Liquid Humanitarianism

Liquid Humanitarianism

Syed Ismyl Mahmood Rizvi (Patna University, India)
DOI: 10.4018/978-1-5225-9065-1.ch011


Evolution is fluid, and it adapts to the shapes of its containers. This chapter contemplates the idea of liquid humanitarianism in the process of adapting to its cultural containers. True humanitarianism is evolving from the earlier stage defined by the term “humanism,” which has focused primarily on human self-interest rather than geocentric interest. Collective cognitive transcendence from a humanist state to a humanitarian state constitutes initiation into an infinite cosmic reality that is based on the emerging quantum perspective of science.
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Before the term humanitas came into use, it was an unconscious concept intrinsic to the human species—a survival mechanism practiced among humans long before the advent of ancient cultures and civilizations. The term describes a practical state of human welfare that was critical to human survival. Beginning within families and gradually extending throughout ancient cultures and civilizations, the concept of humanitas may be loosely equated with a general evolutionary trend in the expansion of consciousness to ever-larger civilized contexts—family, clan, neighborhood, town, city, state, and nation state. The essential characteristic of humanitas is empathy—without which the current global civilization would not have been possible. The development of systems of transportation, trade and commerce, education, value structures, language, ethics, and even military defense have always been based on existential aspects of empathetic humanitas. So, it may be stipulated that modern humanism is based on empathetic cooperation. However, from a psychological point of view, the concept of humanitarianism goes beyond humanism to incorporate super-human characteristics and scales of sentience.

From the psychological point of view, this is a longstanding but largely misinterpreted ontological concept that is directly correlated with modern holistic principles such as holography and quantum field theory (QFT). For example, a fundamental principle of alchemy is synthesized in the axiom, “As it is above, so it is below”. The alchemical metaphor of turning base metal into gold expresses the same principle as the axiom. In the metaphor, humanitarian sentience is the gold. The alchemical ontology is that “everything is in everything”. The ancient Greek philosopher, Anaxagoras (fifth century B. C. E.) maintained that the original state of the cosmos was a mixture of all its ingredients (Anaxagoras, 2015). He propounded a physical theory of “everything in everything,” and claimed that nous (intellect or mind) was the motive cause of cosmos. In his own time, his philosophy was largely misunderstood because criticism derived from contemporary theories that did not have the same scope. From the modern QFT perspective, his philosophy becomes very practical for understanding the evolution of humanitarian sentience.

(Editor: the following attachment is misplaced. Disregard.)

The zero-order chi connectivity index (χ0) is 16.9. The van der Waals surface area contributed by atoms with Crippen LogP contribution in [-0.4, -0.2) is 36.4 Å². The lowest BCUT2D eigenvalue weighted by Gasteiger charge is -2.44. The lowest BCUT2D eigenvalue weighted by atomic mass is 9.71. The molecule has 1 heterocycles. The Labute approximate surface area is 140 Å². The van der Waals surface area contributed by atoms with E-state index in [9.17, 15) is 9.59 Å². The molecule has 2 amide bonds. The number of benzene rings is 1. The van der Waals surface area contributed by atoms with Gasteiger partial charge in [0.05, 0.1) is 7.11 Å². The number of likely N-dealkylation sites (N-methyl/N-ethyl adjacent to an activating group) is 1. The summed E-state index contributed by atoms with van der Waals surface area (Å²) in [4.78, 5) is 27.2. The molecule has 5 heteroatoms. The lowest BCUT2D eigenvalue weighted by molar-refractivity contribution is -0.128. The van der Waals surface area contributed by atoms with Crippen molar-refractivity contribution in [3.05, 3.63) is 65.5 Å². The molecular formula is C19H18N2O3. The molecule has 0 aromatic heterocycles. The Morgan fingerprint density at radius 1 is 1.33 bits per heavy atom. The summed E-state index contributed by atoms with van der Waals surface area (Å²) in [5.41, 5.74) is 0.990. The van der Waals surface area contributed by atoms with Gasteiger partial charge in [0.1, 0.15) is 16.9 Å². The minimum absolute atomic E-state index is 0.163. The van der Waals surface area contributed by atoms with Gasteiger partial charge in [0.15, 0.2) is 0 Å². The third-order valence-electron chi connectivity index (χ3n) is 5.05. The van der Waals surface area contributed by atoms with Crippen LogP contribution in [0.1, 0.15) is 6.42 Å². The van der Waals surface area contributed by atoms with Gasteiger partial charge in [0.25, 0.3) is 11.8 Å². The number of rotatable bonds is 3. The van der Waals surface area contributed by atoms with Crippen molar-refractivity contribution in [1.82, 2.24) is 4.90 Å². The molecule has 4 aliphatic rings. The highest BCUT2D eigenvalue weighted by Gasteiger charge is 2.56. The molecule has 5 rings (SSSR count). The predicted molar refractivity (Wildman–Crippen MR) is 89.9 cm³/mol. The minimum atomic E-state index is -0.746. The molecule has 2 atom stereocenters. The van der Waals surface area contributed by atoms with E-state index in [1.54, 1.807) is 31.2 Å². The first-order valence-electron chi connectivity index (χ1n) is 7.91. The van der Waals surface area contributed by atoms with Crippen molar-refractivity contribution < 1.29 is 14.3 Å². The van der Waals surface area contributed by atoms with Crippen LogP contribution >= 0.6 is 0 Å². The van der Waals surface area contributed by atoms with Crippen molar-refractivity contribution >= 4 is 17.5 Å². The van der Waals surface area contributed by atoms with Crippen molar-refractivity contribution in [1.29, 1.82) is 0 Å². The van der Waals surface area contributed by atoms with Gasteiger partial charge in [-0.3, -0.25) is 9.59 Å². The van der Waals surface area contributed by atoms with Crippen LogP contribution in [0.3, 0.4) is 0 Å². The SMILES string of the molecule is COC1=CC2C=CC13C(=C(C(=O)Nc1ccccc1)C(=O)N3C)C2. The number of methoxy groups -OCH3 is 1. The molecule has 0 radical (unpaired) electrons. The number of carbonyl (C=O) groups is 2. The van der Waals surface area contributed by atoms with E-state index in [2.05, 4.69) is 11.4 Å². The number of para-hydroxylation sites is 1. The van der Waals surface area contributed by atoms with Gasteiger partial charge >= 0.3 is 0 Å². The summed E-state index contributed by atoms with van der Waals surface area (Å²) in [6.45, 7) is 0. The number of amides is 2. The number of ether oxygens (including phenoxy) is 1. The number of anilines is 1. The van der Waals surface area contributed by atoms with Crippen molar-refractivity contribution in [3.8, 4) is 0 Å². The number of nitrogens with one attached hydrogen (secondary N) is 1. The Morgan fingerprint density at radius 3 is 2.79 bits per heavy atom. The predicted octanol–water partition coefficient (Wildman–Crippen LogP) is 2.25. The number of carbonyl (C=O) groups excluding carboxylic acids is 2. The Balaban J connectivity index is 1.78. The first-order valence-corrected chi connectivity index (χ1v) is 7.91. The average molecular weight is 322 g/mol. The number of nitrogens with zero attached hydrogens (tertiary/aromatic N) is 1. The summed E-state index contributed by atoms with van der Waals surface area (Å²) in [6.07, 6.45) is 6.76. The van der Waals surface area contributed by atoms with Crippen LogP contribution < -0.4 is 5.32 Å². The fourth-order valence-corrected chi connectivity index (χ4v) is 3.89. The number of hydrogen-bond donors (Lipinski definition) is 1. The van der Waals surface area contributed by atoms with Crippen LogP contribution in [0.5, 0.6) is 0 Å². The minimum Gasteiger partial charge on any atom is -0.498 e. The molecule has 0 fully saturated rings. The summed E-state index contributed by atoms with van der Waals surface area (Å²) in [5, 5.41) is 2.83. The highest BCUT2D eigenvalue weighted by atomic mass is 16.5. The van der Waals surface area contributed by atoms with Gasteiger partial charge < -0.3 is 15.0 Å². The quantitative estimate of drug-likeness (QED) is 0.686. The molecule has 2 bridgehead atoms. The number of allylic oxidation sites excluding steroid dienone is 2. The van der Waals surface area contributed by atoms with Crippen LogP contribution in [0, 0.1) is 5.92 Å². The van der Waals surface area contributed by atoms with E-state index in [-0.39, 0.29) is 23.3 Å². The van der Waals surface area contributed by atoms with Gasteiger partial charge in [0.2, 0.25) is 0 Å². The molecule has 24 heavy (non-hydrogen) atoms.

Shared empathy is based on life-experience that demonstrates the similarities among human individuals. The term “mutuality” refers to the experience of recognizing the humanity of the not-self—that other who shares a physical body, consciousness, emotions, drives, and desires that are familiar to us through our self-knowledge. This mutual empathy evolves into a cognitive set characterized by a common denominator that links human beings. During early stages of development, mutual empathy is mostly generated by defensiveness—the need for security, health, sympathy and freedom from threat, illness, rejection and subjugation. Gradually, mutuality is extended to protection of posterity, enjoyment of mutual respect, fairness and appreciation of others, and finally to the quest for self-actualization. (Aloni, Nimrod, 2007)

According to Theory of Mind, human empathy is the capacity to put oneself into someone else’s shoes, to imagine their thoughts and feelings (Baron-Cohen, S., 1995; Baron-Cohen, S., et al, 1985). Empathy verifies the belief of Greek philosophers that man by nature--a social being and that the state of nature is a social state-of-being. In the state of nature, natural right and natural law prevails, but this natural state is one of cooperation as clearly indicated by current environmental research which has displaced the Darwinian view of nature as “Red in tooth and claw”. The distinction is important for understanding the difference between humanism and humanitarianism. The human view of nature radically effects human behavior and value structures. The consequences of human belief that the natural environment is inferior to humanitas result in “domination”, whereas the humanitarian view of nature is “protective”. Leo Strauss (1953) observed that humans should act in accordance with the principles of nature in order to function in harmony with society and with their inner social being.

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